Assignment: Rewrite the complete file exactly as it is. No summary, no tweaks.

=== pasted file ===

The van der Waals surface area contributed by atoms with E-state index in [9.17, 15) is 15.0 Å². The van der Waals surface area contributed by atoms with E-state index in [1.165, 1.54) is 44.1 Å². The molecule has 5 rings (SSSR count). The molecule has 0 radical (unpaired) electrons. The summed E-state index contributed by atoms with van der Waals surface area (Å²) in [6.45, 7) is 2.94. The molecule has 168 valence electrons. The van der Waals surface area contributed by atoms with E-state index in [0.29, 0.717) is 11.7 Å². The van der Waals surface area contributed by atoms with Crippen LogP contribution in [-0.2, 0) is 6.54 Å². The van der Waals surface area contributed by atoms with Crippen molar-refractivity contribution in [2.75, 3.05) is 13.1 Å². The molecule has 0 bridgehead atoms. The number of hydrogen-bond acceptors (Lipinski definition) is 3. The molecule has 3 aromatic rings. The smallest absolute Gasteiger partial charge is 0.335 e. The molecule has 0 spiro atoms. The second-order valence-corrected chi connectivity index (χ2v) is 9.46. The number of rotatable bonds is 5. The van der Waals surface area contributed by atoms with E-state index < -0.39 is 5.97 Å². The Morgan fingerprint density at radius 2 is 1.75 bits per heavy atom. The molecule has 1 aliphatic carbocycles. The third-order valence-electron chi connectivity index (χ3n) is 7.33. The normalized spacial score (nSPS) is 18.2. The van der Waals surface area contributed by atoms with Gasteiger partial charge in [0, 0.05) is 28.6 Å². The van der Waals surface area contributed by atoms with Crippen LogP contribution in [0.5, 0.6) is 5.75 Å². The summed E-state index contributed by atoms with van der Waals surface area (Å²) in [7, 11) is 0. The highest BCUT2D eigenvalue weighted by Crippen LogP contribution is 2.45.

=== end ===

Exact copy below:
The van der Waals surface area contributed by atoms with E-state index in [9.17, 15) is 15.0 Å². The van der Waals surface area contributed by atoms with E-state index in [1.165, 1.54) is 44.1 Å². The molecule has 5 rings (SSSR count). The molecule has 0 radical (unpaired) electrons. The summed E-state index contributed by atoms with van der Waals surface area (Å²) in [6.45, 7) is 2.94. The molecule has 168 valence electrons. The van der Waals surface area contributed by atoms with E-state index in [0.29, 0.717) is 11.7 Å². The van der Waals surface area contributed by atoms with Crippen LogP contribution in [-0.2, 0) is 6.54 Å². The van der Waals surface area contributed by atoms with Crippen molar-refractivity contribution in [2.75, 3.05) is 13.1 Å². The molecule has 0 bridgehead atoms. The number of hydrogen-bond acceptors (Lipinski definition) is 3. The molecule has 3 aromatic rings. The smallest absolute Gasteiger partial charge is 0.335 e. The molecule has 0 spiro atoms. The second-order valence-corrected chi connectivity index (χ2v) is 9.46. The number of rotatable bonds is 5. The van der Waals surface area contributed by atoms with E-state index < -0.39 is 5.97 Å². The Morgan fingerprint density at radius 2 is 1.75 bits per heavy atom. The molecule has 1 aliphatic carbocycles. The third-order valence-electron chi connectivity index (χ3n) is 7.33. The normalized spacial score (nSPS) is 18.2. The van der Waals surface area contributed by atoms with Gasteiger partial charge in [0, 0.05) is 28.6 Å². The van der Waals surface area contributed by atoms with Crippen LogP contribution in [0.5, 0.6) is 5.75 Å². The summed E-state index contributed by atoms with van der Waals surface area (Å²) in [7, 11) is 0. The highest BCUT2D eigenvalue weighted by Crippen LogP contribution is 2.45.